I can appreciate Robert Swan's enthusiasm for the environment, I really can. And I agree with his overall principles. But couldn't he have at least written (or co-written) an interesting account? By the time you get past the recounting of his walks to the South and North Poles, you almost want to say "is that all there is?"

It's nice that Swan's inspiration for his adventures comes from the 1948 movie "Scott of the Antarctic", but by the 28th time that he refers to it you have to wonder how often he mentioned it to his fellow adventurers during the long nights in a frozen tent.

The details just aren't there. Two polar treks and the efforts in putting them together consume only about a hundred pages or so. I've gleened more insight into endurance and adventures at cocktail parties. Had he been the sole author, I might just chalk it up to poor writing ability. But he had the assistance of Gil Reavill, a writer of experience. Were there collaboration problems?

Nonetheless, Swan's message about the fragility of our polar regions and their importance to our daily life is not one that should be discounted. Unfortunately, there are a lot of far more interesting works that convey the same message.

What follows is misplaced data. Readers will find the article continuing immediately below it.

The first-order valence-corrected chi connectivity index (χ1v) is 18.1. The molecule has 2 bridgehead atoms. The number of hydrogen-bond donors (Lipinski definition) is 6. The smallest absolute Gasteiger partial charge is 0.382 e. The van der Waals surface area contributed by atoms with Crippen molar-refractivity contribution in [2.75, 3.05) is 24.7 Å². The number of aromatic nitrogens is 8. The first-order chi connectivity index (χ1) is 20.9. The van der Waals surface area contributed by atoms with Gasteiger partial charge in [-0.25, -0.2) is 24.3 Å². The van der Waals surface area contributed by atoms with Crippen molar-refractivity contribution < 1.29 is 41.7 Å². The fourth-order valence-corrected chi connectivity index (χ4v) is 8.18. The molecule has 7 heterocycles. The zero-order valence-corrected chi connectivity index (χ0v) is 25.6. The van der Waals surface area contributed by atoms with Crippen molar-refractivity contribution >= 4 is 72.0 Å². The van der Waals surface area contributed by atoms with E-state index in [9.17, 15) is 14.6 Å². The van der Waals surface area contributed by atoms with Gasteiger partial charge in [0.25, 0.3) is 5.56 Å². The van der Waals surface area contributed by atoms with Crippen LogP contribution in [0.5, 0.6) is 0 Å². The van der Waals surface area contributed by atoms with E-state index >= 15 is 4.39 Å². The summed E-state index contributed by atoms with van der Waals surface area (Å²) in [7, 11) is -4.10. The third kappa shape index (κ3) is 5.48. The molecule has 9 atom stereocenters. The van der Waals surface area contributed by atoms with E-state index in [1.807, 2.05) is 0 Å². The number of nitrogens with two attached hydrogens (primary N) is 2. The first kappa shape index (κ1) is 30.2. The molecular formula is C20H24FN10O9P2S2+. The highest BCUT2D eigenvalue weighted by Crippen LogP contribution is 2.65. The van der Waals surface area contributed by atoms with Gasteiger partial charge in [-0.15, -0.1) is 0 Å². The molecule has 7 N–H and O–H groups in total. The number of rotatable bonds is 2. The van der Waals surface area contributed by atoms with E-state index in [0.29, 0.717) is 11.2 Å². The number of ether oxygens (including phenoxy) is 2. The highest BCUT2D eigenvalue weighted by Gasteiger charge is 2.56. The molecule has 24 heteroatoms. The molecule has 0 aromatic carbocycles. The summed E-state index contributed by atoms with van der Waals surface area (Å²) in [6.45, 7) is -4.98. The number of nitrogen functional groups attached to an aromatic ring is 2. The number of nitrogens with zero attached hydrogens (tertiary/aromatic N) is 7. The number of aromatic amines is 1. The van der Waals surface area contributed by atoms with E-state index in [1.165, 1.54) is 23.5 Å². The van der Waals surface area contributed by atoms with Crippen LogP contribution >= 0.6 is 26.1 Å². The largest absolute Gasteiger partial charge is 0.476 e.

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1 of 1 people found the following review helpful By Alexander Lucard VINE VOICE on December 27, 2009
Format: Hardcover Vine Customer Review of Free Product ( What's this? )
Just a quick note - The uncorrected proof I am reviewing was very flimsy and pages were falling out left and right through my reading of this book. As this is an Advance Reading Copy and not the for sale copy, this will not affect my review, but just a head's up to readers that the binding of their copy might be just as weak.

I really enjoyed reading this book, as I've always had a sense of wonder when it came to Antartica. Although I was happy to read about Robert Swan's walks across both the Artic and Antartic, I was a bit disappointed that so little of the book was about Antartica itself and the problems that currently plague this (mostly) untouched tundra. Instead the book really focuses on both the explorers that came before Swan which made such an impression on his psyche that he decided to follow in their footsteps and Swan's own trips to the coldest places on Earth. Only about a third of the book actually features Swan's "Quest to Save the Earth's Last Wilderness." Now don't get me wrong, I enjoyed Swan's recollections of his life and how he could have had a typical British Upper Middle Class life without any real cares, goals or dreams and traded that in for a life of adventure and trying to get people to be passionate about a part of the planet they will most likely never see. However, I wanted a lot more substance on what is going on with Antartica. Instead, these aspects were only barely touched on and most of that space was devoted to stories about raising awareness through boat races or condom useage in Africa. Again, these are well told and fun to read about, but nothing within the title of the book is ever more than glanced over, which is a bit of a misnomer in my opinion.